Intel has within the past few years moved from solder to thermal grease as the thermal interface material (TIM) between its mainstream SKU CPU dies and the integrated heatspreader (IHS). This, along with a higher density of transistors on the CPU die as die shrinks continued to happen, has resulted in a larger bottleneck to heat transfer from the CPU die to the IHS, which in turn limits the amount of heat transfer from the IHS to the CPU cooler/waterblock/pot being used. Lowering said bottleneck would result in the thermal equilibrium of the CPU core/package shifting towards a lower value, and with fan curves set to spin faster as per CPU temperatures, a lower CPU temperature would lower fan noise, and ultimately your computer's. The potential for a quieter system alone has resulted in more people getting involved in de-lidding their CPUs to do so. There are other possible side benefits, including a higher overclock at the same core voltage or even lower power consumption, but these can vary from sample to sample and testing condition to testing condition.
The practice of de-lidding a CPU is simple in theory - take the "lid" off the CPU. In this case, the lid is the IHS, which is to be removed from the CPU die. Erstwhile methods include the vice technique wherein the CPU IHS is put between the two jaws of a bench vice and a hammer is taken to literally knock the CPU die/PCB off, another being a sharp blade you use to pry the two apart. Needless to say, these have a high risk of failure even among the more experienced, which had de-lidding a CPU never catch on until recently.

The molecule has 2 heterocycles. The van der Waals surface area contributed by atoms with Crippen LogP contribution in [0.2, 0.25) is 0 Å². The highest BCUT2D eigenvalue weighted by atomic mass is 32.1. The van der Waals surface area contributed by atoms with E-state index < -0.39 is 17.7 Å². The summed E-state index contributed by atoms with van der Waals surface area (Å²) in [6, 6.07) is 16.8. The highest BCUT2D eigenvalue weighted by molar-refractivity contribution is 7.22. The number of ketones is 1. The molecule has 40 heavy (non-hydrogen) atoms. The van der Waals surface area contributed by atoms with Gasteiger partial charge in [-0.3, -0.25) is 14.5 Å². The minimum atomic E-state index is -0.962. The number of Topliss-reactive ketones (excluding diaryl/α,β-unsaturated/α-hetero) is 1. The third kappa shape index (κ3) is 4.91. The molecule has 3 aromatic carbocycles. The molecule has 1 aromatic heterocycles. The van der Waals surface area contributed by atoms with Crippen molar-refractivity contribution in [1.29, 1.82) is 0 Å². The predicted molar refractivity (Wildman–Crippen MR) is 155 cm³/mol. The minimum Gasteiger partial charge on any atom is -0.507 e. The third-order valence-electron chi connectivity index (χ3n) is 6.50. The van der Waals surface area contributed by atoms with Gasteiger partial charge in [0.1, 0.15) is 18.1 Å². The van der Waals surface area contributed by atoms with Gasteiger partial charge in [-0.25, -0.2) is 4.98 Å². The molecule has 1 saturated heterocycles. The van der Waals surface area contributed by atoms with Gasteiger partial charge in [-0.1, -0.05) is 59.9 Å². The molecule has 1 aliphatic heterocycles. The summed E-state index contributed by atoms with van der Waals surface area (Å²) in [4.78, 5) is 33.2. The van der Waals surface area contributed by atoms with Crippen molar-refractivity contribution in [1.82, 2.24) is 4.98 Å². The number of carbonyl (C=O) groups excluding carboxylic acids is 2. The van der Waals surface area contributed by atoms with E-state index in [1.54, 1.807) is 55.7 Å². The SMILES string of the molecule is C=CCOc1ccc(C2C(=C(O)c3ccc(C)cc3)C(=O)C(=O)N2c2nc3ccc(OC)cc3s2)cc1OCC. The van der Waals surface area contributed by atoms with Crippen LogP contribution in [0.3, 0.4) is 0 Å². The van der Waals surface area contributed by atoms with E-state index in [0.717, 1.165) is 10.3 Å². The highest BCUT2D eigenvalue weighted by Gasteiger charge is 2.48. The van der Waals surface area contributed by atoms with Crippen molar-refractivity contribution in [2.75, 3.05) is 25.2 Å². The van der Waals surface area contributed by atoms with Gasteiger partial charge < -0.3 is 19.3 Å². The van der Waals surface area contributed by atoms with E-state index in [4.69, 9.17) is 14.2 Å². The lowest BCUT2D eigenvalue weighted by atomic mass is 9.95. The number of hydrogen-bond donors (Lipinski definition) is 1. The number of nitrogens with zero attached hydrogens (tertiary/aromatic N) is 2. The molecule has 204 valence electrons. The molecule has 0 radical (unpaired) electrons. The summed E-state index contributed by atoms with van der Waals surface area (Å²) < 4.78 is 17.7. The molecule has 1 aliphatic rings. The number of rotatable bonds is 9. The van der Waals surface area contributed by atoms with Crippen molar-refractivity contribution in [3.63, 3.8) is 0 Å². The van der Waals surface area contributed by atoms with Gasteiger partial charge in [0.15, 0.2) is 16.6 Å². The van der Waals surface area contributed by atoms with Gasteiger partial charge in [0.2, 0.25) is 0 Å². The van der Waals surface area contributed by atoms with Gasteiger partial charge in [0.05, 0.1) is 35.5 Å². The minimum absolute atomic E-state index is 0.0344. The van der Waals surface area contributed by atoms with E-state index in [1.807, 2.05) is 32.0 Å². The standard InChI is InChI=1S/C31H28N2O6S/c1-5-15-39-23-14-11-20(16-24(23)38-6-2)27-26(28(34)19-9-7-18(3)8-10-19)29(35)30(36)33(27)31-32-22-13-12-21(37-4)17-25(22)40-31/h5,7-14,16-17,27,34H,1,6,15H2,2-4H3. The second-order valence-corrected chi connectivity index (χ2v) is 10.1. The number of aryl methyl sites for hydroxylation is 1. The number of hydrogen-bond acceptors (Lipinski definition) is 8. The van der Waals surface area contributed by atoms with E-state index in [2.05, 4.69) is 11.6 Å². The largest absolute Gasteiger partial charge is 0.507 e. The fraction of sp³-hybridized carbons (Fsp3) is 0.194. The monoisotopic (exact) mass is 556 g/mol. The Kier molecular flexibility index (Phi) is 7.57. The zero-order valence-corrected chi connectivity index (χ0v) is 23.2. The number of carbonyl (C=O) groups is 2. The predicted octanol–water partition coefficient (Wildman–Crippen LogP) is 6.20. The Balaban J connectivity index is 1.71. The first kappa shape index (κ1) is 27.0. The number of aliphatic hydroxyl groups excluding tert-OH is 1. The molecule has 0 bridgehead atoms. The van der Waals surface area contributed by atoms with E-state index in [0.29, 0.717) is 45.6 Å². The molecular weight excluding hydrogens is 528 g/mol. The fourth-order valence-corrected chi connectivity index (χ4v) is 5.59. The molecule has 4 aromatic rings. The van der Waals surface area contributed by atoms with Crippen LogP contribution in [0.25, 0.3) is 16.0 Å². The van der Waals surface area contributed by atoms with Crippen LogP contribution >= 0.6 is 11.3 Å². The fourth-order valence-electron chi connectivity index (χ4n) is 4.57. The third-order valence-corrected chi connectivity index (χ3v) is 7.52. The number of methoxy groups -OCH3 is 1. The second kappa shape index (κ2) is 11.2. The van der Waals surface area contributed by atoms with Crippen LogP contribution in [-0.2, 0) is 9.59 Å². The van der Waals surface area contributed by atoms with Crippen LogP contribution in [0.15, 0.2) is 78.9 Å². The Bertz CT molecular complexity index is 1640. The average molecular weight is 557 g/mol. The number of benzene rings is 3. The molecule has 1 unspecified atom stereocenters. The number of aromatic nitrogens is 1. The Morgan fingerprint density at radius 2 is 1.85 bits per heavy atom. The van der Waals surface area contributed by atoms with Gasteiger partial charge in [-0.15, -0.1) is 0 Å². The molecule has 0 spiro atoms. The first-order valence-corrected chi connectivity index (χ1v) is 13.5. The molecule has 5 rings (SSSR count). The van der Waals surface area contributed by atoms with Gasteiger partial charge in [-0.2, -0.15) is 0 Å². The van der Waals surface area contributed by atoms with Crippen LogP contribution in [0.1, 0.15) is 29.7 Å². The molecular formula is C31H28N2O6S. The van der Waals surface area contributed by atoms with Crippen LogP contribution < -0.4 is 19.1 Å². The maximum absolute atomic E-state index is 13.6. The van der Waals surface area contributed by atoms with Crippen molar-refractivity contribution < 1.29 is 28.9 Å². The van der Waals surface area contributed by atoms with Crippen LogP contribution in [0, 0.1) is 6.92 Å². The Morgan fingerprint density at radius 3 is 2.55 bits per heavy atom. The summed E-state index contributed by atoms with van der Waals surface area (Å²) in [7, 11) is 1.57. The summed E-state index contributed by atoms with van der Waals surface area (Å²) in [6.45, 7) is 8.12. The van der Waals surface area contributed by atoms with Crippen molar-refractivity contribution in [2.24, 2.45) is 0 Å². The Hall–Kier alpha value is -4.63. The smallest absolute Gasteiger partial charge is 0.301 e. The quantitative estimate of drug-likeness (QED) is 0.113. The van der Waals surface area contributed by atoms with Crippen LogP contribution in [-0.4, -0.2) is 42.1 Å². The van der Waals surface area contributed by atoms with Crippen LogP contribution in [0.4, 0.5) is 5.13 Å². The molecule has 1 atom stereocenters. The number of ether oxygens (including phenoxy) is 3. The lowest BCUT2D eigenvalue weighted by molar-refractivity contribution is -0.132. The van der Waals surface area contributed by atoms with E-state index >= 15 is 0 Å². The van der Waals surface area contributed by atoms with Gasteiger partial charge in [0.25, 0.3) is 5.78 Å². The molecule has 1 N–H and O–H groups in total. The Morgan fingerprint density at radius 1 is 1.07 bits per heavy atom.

Today, we will take a look at two popular de-lidding and re-lidding tools on the market in an attempt to raise awareness on how easily this is done and to add another data point on thermal testing, before and after. The first of these is from Aqua Computer, who has a rich history in water cooling and electronics, but has recently also gone into modding and support tools. Aqua Computer's Dr. Drop leak test kit, for instance, uses air to leak test a custom loop before filling in coolant, as this is safer and prevents any issues if you have a loose fitting somewhere, for example. The second is from a startup company called Rockit Cool, who has been involved with the enthusiast community from day one and went through a kickstarter to get this product to the retail market.
The obvious route after having de-lidded a CPU would be to swap the TIM. Enthusiasts have for a while now complained about Intel using a cheap and inexpensive thermal paste that performs poorly and creates a huge bottleneck to heat transfer. Yet others have blamed the thick silicone glue in creating an air gap between the CPU PCB and IHS. Today, we will examine all this and more using the Intel Core i7-7700K. It goes without saying that you WILL void your CPU warranty, and TechPowerUp will not be held liable for any issues if you do so and something goes wrong. Get an older, less expensive CPU to practice on if you must.